A Review of Ian Rogers’ Every House is Haunted (ChiZine, October 2012)
By Derek Newman-Stille
Ian Rogers makes the familiar strange in Every House is Haunted, taking comfortable locales, experiences, and people and turning them into unfamiliar territory, the realm of the unexpected and weird. Rogers conducts a hauntology of place, showing the role of memory that swirls around the places we visit, the continuing, lurking presence of the bizarre in the dark corners of our existence.
True to its name, Every House is Haunted contains several short stories about haunted houses, but Rogers takes the notion of home and expands it to homely, familiar experiences, and illustrates that haunting can be an experience of the unusual within the ordinary, a subversion of everyday experience. Rogers de-familiarises everything from the experience of constructing buildings, island life, small towns, urban spaces, starting a new job, books, family, and even makes the body itself a foreign and forbidding place. Everything has a dark undercurrent, illustrating the role of secrets and the hidden the underlies our experience.
In Rogers’ stories, small towns are places of hidden secrets, urban spaces are places where anything negative is blocked from view, jobs can be places of dark importance where one’s experience is benefitting an unknown party, family histories lurk under their current experiences rising like ghosts from the grave to haunt the descendants, and new knowledge from books can contain a hidden price. There is a predatory quality to objects in Rogers’ books, a haunting un-life and intention that makes everything foreboding. After reading Every House is Haunted, nothing is familiar any more, and everything takes on a sinister quality.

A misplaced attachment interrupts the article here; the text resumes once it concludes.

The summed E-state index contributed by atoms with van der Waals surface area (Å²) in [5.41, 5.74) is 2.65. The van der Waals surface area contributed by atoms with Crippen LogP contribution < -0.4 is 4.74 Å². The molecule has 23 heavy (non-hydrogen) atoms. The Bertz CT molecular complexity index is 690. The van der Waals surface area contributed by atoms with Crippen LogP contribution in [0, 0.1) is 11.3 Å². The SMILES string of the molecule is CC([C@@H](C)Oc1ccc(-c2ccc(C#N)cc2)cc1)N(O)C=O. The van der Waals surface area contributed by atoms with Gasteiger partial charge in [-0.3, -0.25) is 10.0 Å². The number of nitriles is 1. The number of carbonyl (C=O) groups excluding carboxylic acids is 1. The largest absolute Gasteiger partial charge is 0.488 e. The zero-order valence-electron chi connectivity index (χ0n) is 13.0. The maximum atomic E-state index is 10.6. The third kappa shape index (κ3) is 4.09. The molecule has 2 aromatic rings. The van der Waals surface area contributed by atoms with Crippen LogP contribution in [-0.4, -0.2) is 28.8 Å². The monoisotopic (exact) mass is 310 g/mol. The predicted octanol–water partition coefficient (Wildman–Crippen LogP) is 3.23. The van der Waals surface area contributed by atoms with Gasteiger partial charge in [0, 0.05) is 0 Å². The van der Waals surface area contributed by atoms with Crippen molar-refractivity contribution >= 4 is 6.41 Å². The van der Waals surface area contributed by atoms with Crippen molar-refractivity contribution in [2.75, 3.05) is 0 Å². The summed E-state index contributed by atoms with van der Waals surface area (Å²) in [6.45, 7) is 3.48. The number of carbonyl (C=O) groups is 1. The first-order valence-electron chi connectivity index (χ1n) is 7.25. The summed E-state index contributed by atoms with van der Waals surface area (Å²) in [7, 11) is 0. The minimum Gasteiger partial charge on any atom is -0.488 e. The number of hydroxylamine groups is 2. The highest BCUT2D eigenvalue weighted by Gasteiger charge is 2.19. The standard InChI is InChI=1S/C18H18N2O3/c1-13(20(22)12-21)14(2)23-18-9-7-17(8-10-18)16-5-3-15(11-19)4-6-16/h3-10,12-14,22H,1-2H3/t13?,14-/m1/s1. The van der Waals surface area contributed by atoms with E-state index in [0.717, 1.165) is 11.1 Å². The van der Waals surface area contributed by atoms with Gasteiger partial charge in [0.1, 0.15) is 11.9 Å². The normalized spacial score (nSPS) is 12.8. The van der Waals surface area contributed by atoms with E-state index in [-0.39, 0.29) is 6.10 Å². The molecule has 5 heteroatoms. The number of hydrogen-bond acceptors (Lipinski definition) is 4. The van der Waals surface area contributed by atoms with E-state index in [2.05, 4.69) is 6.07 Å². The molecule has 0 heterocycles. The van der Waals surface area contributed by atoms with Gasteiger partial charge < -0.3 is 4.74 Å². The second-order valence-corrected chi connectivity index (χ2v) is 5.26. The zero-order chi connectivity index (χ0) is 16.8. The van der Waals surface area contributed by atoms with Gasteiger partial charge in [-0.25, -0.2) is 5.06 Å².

Rogers illustrates his fascination with the power of literature and stories by bringing into his own short stories books that can transpose their writing onto human bodies to evoke ancient evils, mediums using stories to help the dead find their way into the otherworld, writing as a means to keep sane during an apocalypse, and the role of stories for giving voice to the under-represented people and even ecologies denied voice. Rogers brings us into moral grey areas, encouraging us to question stories, delve deep into them and interact with them, and also reminds us that every story contains the potential for both danger as well as ecstasy.
To find out more about Ian Rogers’ current projects, you can visit his website at http://www.ian-rogers.com/ . You can find out more about Every House is Haunted and other ChiZine books at http://chizinepub.com/ .